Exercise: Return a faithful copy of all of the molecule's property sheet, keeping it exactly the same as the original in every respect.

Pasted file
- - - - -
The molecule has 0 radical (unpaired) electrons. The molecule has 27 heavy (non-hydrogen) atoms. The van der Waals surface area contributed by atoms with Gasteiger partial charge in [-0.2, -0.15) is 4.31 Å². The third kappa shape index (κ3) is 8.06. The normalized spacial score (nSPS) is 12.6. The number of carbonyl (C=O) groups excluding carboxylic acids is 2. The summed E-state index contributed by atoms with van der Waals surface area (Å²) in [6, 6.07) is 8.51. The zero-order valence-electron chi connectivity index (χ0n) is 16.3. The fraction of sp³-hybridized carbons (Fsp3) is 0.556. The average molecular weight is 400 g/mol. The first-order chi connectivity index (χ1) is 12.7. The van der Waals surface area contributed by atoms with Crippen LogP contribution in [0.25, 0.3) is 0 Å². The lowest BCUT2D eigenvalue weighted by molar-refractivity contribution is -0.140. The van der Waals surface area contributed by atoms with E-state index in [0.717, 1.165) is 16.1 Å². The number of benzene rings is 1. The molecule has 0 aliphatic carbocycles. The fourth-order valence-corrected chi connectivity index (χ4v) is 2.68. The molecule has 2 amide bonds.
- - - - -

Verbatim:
The molecule has 0 radical (unpaired) electrons. The molecule has 27 heavy (non-hydrogen) atoms. The van der Waals surface area contributed by atoms with Gasteiger partial charge in [-0.2, -0.15) is 4.31 Å². The third kappa shape index (κ3) is 8.06. The normalized spacial score (nSPS) is 12.6. The number of carbonyl (C=O) groups excluding carboxylic acids is 2. The summed E-state index contributed by atoms with van der Waals surface area (Å²) in [6, 6.07) is 8.51. The zero-order valence-electron chi connectivity index (χ0n) is 16.3. The fraction of sp³-hybridized carbons (Fsp3) is 0.556. The average molecular weight is 400 g/mol. The first-order chi connectivity index (χ1) is 12.7. The van der Waals surface area contributed by atoms with Crippen LogP contribution in [0.25, 0.3) is 0 Å². The lowest BCUT2D eigenvalue weighted by molar-refractivity contribution is -0.140. The van der Waals surface area contributed by atoms with E-state index in [0.717, 1.165) is 16.1 Å². The number of benzene rings is 1. The molecule has 0 aliphatic carbocycles. The fourth-order valence-corrected chi connectivity index (χ4v) is 2.68. The molecule has 2 amide bonds.